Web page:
They are common ingredients found in millions of kitchen cupboards. But pasta sauces and pizza toppings could add much more than a tasty tomato flavour to a family’s favourite meals. Scientists said that cooked tomatoes can have the same benefits as statins for patients battling against high cholesterol levels or high blood pressure.
They could be an ‘effective alternative’ to dangerous statins, the class of drugs commonly prescribed for these conditions which can lead to heart problems, according to a study.
And just two ounces of tomato paste or a pint of juice a day could be enough to help many patients.
The secret lies in high levels of the compound lycopene which gives ripe tomatoes their bright red colour. This powerful anti-oxidant is essential for good health as it helps lower the risk of heart attacks and strokes.
Cooked tomatoes are best as tests showed the body can absorb more lycopene from these than raw fruit.
Experts in Australia analysed the results of 14 international studies into the benefits of lycopene over the past 55 years.
They concluded that it could provide a natural defence to raised levels of so-called ‘bad cholesterol’ – or low-density lipoprotein – in the blood.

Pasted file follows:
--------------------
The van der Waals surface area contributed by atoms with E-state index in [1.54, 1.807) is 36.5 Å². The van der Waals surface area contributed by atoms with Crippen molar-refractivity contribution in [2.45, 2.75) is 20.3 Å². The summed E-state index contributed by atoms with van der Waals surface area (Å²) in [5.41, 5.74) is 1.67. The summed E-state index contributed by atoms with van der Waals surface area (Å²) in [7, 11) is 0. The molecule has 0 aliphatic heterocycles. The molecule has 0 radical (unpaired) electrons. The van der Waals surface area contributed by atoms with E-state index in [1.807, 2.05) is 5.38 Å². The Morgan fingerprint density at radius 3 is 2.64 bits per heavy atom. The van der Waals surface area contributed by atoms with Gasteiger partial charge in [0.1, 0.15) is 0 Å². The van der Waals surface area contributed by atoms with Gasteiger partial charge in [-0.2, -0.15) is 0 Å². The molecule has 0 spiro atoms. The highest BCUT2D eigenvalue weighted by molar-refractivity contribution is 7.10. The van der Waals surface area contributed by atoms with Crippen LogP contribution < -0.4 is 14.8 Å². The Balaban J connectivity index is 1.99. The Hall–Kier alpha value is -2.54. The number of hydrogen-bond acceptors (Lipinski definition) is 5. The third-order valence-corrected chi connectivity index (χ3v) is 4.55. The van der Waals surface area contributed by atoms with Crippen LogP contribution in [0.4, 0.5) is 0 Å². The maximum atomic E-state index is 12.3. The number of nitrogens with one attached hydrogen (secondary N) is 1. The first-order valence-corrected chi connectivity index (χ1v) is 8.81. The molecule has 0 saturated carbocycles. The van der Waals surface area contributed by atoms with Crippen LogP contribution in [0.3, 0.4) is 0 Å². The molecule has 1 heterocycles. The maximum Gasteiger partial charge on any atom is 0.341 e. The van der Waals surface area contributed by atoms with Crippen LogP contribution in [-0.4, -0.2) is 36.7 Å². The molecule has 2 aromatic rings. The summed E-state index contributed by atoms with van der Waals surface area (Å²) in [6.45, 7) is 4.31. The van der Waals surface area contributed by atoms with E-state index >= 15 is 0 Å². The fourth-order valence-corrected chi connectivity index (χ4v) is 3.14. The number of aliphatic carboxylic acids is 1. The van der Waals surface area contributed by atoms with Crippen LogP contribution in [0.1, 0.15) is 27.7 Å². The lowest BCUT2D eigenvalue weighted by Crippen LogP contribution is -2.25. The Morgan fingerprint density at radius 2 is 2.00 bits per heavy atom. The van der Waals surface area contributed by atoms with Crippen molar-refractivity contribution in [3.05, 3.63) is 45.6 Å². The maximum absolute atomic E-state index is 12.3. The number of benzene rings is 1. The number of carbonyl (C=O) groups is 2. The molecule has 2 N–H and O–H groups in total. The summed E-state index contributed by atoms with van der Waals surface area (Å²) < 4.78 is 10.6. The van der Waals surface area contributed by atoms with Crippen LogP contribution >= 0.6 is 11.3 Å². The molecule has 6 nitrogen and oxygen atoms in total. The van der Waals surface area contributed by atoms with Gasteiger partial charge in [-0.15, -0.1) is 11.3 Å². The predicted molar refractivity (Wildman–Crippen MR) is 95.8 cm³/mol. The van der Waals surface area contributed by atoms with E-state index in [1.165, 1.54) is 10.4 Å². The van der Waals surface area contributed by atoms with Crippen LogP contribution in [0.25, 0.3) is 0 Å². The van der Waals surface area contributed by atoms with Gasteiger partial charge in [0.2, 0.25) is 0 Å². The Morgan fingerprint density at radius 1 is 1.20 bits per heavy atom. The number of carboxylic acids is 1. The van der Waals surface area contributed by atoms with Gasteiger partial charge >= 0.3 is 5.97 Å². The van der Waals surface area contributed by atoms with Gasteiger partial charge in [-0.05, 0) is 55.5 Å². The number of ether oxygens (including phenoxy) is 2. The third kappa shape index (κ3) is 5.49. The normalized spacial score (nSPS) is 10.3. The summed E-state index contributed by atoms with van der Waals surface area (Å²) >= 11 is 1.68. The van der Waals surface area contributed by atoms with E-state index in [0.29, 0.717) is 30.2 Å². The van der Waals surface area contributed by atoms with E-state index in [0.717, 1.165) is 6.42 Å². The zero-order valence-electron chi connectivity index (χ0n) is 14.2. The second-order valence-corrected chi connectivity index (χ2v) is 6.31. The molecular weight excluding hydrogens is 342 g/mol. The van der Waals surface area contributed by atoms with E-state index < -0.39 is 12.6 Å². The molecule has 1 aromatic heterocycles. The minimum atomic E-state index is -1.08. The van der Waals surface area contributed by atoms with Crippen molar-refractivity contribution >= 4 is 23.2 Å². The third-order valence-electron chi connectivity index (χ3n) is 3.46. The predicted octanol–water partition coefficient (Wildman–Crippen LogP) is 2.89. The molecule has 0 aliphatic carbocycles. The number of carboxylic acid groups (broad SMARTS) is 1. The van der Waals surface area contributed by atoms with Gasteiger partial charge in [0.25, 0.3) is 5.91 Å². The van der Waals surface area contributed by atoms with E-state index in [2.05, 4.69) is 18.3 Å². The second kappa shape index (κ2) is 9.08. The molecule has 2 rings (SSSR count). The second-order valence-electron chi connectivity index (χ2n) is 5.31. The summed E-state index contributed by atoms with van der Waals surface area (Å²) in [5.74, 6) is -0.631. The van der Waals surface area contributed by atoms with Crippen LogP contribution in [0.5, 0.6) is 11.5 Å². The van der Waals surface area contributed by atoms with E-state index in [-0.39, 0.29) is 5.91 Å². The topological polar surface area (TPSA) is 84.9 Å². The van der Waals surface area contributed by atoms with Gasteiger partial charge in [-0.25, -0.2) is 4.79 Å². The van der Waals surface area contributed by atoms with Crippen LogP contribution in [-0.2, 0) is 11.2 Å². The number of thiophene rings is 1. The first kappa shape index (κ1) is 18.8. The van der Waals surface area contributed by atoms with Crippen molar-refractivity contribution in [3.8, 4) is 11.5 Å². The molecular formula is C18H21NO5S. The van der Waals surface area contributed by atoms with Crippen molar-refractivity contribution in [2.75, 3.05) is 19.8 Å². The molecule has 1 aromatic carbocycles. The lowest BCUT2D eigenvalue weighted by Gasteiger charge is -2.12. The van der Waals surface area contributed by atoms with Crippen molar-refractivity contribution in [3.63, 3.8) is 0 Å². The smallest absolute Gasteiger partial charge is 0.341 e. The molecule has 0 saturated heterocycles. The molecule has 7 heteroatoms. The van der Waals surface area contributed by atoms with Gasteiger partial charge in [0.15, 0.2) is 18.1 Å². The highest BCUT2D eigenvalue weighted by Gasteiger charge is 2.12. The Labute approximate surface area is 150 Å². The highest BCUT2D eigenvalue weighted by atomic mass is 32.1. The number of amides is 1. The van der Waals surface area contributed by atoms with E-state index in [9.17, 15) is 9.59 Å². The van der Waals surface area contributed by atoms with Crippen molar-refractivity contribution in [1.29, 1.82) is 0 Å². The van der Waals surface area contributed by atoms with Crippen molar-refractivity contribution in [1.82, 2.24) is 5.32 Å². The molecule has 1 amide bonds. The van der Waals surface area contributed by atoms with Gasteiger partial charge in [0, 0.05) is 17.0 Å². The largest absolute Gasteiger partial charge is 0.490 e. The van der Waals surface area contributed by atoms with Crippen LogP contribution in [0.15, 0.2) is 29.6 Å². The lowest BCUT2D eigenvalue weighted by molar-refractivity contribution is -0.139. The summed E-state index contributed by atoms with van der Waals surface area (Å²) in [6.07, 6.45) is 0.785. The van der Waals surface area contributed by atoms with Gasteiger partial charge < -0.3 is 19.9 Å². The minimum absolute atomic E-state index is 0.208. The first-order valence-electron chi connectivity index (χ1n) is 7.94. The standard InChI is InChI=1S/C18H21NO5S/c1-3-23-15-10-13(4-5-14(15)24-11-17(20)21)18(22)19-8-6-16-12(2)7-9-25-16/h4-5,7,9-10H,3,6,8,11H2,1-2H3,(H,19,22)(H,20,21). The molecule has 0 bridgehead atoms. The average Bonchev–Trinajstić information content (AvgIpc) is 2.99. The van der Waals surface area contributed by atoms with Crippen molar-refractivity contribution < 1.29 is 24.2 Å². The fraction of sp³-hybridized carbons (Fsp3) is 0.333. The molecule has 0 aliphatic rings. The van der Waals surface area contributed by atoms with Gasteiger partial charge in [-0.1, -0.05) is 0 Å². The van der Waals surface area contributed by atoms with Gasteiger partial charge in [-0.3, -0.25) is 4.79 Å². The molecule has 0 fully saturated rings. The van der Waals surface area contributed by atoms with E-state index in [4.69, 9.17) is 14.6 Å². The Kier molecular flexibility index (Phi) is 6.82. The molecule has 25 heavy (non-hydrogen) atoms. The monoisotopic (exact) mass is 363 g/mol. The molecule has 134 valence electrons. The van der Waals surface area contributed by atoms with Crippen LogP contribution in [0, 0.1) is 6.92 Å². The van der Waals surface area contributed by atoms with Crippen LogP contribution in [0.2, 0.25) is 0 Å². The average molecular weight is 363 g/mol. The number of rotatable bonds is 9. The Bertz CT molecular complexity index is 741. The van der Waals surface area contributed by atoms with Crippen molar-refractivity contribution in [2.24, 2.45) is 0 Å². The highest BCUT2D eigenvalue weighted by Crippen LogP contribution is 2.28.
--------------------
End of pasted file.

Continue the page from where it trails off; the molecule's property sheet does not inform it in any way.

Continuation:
The effect was comparable to small doses of statins which are used to treat millions with high cholesterol or blood pressure
These conditions can be a factor in cardiovascular disease which is one of the biggest killers.
One of the study’s authors, Dr Karin Ried, of the University of Adelaide, said tomatoes have particularly high levels of lycopene.
In the journal Maturitas, she added half a litre of tomato juice or 50 grams of tomato paste daily ‘would provide protection against heart disease’.
Eating just one tomato a day would not be enough. Dr Ried said: ‘I would really recommend looking at tomato paste. It is very rich in lycopene and it is not difficult to get 50 grams a day in pasta or on a pizza or as a drink. Our study suggests that if more than 25 milligrams of lycopene is taken daily, it can reduce “bad” cholesterol by up to 10 percent.
Lycopene is also found in watermelon, guava, papaya, pink grapefruit, apricots and rosehip but in lower concentrations.